Govt plans study on preterm births to prevent neonatal deaths

In India, 3.6 million babies are born preterm and over 3 lakhs die each year due to associated problems.

By: Express News Service | New Delhi | Published: September 3, 2014 10:29 am

With India accounting for 25 per cent of preterm babies globally, the Ministry of Science and Technology is launching the first national programme to study the reasons for such births, in an effort to prevent neonatal deaths. The government has set aside Rs 48.85 crore for the first phase of the programme that will be undertaken over five years.

Named the Grand Challenge Programme, the study will be done at two medical colleges in Delhi — Safdarjung and Maulana Azad Medical College(MAMC) — as well as at the Gurgaon civic hospital. Globally, Preterm Birth (PTB), defined as births that take place before the mother has been pregnant for at least 37 weeks, are a major cause of neonatal deaths.

According to WHO, in India, among the 27 million babies born annually, 3.6 million babies are born preterm and over three lakh of these babies die each year because of associated complications.

Addressing a press conference on Tuesday, MoS (Science and Technology) Jitendra Singh said, “We believe we can significantly reduce preterm births if the reasons are studied in such detail so that we can predict if a birth will take place before term. To collect scientific information on pregnancy that may lead to a preterm birth, a woman has to be identified early in pregnancy, followed up through the duration of pregnancy during which clinical and lifestyle information must be collected. Biological changes taking place during this period must also be assayed by collecting blood and other biological materials from the pregnant woman.”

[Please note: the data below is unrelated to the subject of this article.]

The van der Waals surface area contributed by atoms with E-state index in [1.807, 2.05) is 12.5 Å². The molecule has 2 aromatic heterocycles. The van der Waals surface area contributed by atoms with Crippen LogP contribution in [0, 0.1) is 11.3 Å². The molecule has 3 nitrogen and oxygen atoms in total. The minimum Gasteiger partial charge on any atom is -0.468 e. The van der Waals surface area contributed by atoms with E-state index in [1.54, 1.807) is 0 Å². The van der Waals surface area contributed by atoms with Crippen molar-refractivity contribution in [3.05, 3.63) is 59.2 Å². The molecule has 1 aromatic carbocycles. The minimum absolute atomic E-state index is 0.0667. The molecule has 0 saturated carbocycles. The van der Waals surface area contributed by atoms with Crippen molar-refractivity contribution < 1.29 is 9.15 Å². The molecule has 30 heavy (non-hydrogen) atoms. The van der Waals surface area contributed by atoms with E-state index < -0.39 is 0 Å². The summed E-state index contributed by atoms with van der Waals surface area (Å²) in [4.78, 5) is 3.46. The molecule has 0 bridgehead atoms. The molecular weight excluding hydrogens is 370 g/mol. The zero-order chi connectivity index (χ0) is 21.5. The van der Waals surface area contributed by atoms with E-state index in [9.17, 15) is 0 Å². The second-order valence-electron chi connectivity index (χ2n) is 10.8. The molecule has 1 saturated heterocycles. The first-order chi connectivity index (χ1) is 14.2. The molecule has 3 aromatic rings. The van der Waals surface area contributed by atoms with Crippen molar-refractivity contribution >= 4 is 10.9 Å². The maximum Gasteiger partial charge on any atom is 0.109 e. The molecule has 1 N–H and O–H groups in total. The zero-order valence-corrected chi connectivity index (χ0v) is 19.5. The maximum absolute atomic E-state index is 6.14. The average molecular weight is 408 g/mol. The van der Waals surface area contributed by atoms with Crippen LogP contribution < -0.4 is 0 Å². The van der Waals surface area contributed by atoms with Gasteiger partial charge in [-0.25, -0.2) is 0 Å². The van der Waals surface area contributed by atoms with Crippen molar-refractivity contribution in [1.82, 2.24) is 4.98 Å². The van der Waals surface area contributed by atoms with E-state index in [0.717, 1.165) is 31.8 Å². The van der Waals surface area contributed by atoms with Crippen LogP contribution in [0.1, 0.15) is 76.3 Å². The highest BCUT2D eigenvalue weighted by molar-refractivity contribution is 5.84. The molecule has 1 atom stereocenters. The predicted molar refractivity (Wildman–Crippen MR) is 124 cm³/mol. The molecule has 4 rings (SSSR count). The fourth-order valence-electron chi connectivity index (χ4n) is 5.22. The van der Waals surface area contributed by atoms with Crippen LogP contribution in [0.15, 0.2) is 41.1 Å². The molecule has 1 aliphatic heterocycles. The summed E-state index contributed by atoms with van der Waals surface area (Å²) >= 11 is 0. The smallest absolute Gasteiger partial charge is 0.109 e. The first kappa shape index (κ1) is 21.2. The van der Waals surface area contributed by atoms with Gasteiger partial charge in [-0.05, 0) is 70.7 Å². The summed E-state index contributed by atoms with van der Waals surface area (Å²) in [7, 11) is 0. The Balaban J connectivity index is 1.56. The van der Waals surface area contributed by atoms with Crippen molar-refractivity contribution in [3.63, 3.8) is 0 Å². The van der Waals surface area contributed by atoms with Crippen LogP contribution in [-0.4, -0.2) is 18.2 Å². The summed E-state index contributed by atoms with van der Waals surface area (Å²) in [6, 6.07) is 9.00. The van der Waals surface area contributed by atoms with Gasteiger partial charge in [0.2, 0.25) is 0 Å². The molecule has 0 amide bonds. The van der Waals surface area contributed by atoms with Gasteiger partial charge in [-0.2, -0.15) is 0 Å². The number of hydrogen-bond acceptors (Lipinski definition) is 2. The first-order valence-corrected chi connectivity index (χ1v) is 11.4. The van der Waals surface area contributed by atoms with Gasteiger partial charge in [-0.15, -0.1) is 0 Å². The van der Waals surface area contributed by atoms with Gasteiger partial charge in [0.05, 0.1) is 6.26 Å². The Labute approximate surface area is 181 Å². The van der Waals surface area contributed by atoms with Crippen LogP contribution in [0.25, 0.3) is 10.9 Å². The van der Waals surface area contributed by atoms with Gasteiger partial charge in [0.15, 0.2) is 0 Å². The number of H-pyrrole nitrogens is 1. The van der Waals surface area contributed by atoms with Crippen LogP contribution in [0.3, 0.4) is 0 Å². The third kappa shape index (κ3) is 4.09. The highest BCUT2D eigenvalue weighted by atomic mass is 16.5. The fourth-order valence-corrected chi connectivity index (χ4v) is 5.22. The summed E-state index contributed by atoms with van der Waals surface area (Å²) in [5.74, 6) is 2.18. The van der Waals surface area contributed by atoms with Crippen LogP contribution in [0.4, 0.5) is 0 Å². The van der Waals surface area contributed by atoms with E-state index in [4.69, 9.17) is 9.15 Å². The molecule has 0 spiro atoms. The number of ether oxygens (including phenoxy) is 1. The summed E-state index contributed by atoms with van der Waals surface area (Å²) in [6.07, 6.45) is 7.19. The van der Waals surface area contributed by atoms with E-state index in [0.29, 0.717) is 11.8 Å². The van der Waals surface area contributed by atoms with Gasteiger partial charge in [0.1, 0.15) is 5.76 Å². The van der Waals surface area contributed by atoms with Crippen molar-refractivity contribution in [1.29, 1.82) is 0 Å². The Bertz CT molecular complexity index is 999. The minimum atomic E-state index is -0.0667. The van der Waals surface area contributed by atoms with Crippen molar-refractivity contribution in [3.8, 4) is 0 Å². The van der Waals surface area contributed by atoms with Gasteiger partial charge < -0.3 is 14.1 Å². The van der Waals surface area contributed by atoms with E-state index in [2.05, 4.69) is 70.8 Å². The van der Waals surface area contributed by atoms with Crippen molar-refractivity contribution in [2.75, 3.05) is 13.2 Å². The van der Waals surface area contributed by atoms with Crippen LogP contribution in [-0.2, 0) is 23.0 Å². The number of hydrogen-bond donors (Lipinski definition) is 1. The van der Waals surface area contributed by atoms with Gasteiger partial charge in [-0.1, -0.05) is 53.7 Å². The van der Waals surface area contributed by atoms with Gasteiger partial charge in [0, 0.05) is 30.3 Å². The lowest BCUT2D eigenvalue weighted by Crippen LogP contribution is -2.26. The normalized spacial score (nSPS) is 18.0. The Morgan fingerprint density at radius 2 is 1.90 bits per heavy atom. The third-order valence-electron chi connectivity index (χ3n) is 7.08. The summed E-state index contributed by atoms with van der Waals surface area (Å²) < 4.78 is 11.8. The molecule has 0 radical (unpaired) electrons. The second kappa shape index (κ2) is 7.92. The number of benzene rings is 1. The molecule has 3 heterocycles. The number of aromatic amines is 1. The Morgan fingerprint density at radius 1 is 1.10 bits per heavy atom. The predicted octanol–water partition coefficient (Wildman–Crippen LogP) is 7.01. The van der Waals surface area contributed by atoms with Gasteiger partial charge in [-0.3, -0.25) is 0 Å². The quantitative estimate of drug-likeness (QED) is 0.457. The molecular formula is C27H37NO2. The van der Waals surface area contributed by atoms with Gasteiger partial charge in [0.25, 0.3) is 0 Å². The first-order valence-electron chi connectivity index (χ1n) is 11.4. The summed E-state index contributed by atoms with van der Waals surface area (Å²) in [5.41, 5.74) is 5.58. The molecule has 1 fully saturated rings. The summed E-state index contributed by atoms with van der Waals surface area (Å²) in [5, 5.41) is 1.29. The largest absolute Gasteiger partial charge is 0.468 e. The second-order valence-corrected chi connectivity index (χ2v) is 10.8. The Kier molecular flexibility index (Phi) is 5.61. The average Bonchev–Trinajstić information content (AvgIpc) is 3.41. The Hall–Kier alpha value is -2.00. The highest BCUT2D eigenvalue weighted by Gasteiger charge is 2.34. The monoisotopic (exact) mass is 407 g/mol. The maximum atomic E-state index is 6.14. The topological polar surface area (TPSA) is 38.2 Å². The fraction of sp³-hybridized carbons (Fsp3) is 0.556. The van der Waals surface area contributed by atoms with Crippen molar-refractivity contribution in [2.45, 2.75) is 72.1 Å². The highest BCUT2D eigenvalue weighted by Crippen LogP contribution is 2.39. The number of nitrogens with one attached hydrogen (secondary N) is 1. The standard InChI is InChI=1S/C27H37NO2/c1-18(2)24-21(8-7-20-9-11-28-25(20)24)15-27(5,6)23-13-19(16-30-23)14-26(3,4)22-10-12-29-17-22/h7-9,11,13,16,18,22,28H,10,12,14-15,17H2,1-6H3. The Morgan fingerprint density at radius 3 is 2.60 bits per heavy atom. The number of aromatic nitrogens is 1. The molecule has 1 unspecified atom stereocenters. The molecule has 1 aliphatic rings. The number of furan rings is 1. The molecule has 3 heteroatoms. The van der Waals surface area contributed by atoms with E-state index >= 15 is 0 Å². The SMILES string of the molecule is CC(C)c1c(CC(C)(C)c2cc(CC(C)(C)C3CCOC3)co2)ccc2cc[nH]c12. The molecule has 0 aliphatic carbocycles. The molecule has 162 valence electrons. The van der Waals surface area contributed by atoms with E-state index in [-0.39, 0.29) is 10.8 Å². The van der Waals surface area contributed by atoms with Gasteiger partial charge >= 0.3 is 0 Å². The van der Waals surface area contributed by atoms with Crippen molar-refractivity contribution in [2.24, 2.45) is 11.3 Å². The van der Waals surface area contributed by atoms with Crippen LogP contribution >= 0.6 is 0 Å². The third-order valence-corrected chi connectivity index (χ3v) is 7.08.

He said since the differences in biological responses and lifestyle factors are enormous among pregnant woman, information on these factors needed to be collected on a large cohort to understand preterm births.

According to officials in the ministry, the Translational Health Science and Technology Institute (THSTI) in Gurgaon will be the main coordinator of the programme that will try to identify the correlates, causes and biomarkers of preterm births.

“The programme will try to stratify women early in pregnancy or before conception into various levels of risk of PTB, identify simple and better prediction tools that will recognise the optimal time of prediction and clinical intervention, develop additional strategies to identify presence of unusual microbes in these women that could serve as biomarkers for PTB,” an official said.

This, experts hope, will help identify therapies to prevent PTB, which in turn will reduce infant and maternal mortality rates. The programme will first establish a hospital-based cohort of pregnant women starting from the first trimester, each of whom will be followed up until delivery.

For this, the district hospital in Gurgaon has been identified as the primary site. Safdarjung Hospital will be responsible for the subjects referred from Gurgaon General Hospital during the study.

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